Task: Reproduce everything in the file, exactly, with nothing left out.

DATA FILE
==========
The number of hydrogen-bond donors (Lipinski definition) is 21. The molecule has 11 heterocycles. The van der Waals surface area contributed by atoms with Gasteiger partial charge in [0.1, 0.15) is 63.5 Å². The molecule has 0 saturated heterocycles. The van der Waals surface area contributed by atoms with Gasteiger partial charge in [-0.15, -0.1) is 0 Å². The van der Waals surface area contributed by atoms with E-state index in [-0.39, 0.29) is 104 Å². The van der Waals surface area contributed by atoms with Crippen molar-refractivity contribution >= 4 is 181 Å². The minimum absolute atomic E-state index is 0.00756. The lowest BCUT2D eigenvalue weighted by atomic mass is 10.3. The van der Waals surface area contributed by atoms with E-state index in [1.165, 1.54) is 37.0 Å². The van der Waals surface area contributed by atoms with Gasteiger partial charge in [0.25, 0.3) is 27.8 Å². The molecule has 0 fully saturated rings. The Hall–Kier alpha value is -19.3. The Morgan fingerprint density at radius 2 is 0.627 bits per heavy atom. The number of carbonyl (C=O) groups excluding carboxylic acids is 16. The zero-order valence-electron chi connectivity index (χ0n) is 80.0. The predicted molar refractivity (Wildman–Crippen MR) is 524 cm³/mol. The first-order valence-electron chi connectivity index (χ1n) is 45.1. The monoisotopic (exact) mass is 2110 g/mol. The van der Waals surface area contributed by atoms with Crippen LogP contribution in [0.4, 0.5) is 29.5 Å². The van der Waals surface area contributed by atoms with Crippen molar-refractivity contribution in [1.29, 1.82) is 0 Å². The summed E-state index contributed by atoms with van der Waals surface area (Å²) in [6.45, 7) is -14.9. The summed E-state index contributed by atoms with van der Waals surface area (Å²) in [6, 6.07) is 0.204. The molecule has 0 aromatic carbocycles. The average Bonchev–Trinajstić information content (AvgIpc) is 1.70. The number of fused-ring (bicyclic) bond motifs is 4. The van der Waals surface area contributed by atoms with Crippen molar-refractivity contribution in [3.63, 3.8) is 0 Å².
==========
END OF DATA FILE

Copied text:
The number of hydrogen-bond donors (Lipinski definition) is 21. The molecule has 11 heterocycles. The van der Waals surface area contributed by atoms with Gasteiger partial charge in [0.1, 0.15) is 63.5 Å². The molecule has 0 saturated heterocycles. The van der Waals surface area contributed by atoms with Gasteiger partial charge in [-0.15, -0.1) is 0 Å². The van der Waals surface area contributed by atoms with E-state index in [-0.39, 0.29) is 104 Å². The van der Waals surface area contributed by atoms with Crippen molar-refractivity contribution >= 4 is 181 Å². The minimum absolute atomic E-state index is 0.00756. The lowest BCUT2D eigenvalue weighted by atomic mass is 10.3. The van der Waals surface area contributed by atoms with E-state index in [1.165, 1.54) is 37.0 Å². The van der Waals surface area contributed by atoms with Gasteiger partial charge in [0.25, 0.3) is 27.8 Å². The molecule has 0 fully saturated rings. The Hall–Kier alpha value is -19.3. The Morgan fingerprint density at radius 2 is 0.627 bits per heavy atom. The number of carbonyl (C=O) groups excluding carboxylic acids is 16. The zero-order valence-electron chi connectivity index (χ0n) is 80.0. The predicted molar refractivity (Wildman–Crippen MR) is 524 cm³/mol. The first-order valence-electron chi connectivity index (χ1n) is 45.1. The monoisotopic (exact) mass is 2110 g/mol. The van der Waals surface area contributed by atoms with Crippen LogP contribution in [0.4, 0.5) is 29.5 Å². The van der Waals surface area contributed by atoms with Crippen molar-refractivity contribution in [1.29, 1.82) is 0 Å². The summed E-state index contributed by atoms with van der Waals surface area (Å²) in [6.45, 7) is -14.9. The summed E-state index contributed by atoms with van der Waals surface area (Å²) in [6, 6.07) is 0.204. The molecule has 0 aromatic carbocycles. The average Bonchev–Trinajstić information content (AvgIpc) is 1.70. The number of fused-ring (bicyclic) bond motifs is 4. The van der Waals surface area contributed by atoms with Crippen molar-refractivity contribution in [3.63, 3.8) is 0 Å².